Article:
Reported By: Gabriella Stalter
Players of the NFL are overwhelming the media with their “voice.” Last year, former NFL Quarterback, of the San Francisco 49ers, Colin Kaepernick took the action of kneeling down during the national anthem. Kaepernick knelt during the anthem because he believed his voice, on police brutality against african americans, could be heard. This was the beginning of a repercussion.
After Kaepernick took a stand, or rather a knee, his name and face began to spread. As a result of Kaepernick’s kneeling, in 2016, more and more teams and players in the NFL are kneeling. For those who are not kneeling, they are locking arms as a sign of unity. The players who are kneeling are also being “booed” because many people in the country believe that this is a sign of disrespect, not only for the country, but for those men and women who fight to protect. On the other hand, some people believe that the NFL players have the right to speak their mind and to take action to portray their points. However, this has gotten the president involved. Current President Donald Trump believes that the NFL should fire any player who refuses to stand during the anthem. With this being a political matter, and an inter-sport matter, a bigger question has been raised in the communities. “Are schools allowed to force their students to stand for the Pledge of Allegiance?”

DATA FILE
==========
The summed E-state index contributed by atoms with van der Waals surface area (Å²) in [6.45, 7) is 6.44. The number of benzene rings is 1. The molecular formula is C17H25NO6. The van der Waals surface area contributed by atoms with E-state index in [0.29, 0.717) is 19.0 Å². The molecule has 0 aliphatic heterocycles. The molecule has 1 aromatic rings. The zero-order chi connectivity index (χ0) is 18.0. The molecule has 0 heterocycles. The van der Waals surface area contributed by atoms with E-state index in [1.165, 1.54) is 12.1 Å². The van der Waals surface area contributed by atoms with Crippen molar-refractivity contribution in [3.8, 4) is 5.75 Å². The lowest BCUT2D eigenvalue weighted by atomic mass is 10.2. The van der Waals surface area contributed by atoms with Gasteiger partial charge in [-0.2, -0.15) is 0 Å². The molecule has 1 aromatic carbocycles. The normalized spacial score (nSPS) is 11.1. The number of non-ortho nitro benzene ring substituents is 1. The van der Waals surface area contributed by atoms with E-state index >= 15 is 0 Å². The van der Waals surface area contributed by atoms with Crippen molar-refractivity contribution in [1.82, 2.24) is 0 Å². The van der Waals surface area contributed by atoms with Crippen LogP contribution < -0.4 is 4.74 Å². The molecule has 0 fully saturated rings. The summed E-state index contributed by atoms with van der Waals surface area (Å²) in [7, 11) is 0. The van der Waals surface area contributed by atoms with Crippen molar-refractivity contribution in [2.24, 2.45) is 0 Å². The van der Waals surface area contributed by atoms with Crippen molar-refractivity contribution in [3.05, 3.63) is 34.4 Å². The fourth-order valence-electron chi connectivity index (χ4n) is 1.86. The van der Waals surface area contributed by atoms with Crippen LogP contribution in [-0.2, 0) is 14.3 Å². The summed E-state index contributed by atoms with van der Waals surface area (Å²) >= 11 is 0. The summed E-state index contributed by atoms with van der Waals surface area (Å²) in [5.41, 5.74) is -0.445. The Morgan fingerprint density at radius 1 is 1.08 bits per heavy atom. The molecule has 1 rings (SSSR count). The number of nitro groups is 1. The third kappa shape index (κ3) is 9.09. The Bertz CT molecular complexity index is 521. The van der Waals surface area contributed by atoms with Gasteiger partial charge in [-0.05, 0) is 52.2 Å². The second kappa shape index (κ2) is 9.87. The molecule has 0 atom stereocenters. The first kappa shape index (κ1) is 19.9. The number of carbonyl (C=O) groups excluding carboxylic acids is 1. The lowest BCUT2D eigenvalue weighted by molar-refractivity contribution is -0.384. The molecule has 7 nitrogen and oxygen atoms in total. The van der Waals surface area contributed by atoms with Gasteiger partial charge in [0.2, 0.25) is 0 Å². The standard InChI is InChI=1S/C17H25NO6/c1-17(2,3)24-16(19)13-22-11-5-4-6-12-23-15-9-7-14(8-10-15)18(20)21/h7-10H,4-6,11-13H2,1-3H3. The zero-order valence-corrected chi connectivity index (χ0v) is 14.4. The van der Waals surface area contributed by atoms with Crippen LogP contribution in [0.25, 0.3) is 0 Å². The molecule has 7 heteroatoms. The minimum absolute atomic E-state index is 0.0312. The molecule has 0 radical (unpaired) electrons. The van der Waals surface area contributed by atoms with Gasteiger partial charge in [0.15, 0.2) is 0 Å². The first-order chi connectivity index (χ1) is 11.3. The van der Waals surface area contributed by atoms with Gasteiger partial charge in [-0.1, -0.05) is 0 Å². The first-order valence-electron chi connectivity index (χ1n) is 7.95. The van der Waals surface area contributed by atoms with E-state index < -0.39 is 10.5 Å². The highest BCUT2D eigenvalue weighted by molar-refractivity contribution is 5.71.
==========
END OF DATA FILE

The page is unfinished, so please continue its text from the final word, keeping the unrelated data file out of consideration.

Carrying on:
This question is well debated, even though there is a definitive answer. There was a U.S Supreme Court case in 1943. It was called West Virginia Board of Education v. Barnette. “The justices ruled that legally, no student in a public school had to participate in the Pledge of Allegiance, and that forcing someone to recite it is a violation of the First Amendment and the 14th Amendment of the U.S. Constitution.” Following this case, the Supreme Court passed a ruling stating that “schools cannot require students to recite the Pledge or stand for the Pledge. Students cannot be required to leave the room while other students are reciting the Pledge, obtain parental approval to be exempt from reciting, or explain or justify themselves if they choose not to recite the Pledge. Teachers also may not lecture students about patriotism or respect of the flag or the the like if a student refuses to stand, as a way to influence students to participate.” However, even though this rule is put into place only 7 out of the 50 states abide by it. The other 43 states require public school students to recite the Pledge of Allegiance. In some cases, students who are taking after the NFL players, are being kicked out. Over the weekend, two teenagers from Texas were kicked off their football team for kneeling during the anthem. Likewise, in northwest Louisiana, high schools are threatening to kick athletes from teams if they do not participate in the anthem. This may not be completely legal, but it is happening. According to Mr. Barber, “there is no policy in place, and there never will be.”
So far, there has been no athlete in our school to take a knee during the anthem. Mr. Capral and Mr. Harington quoted, “Friday night’s homecoming game was the first big game we have had since the professional season has started. We were looking, and thankfully we did not see anyone from either the Horseheads or Corning team kneel.”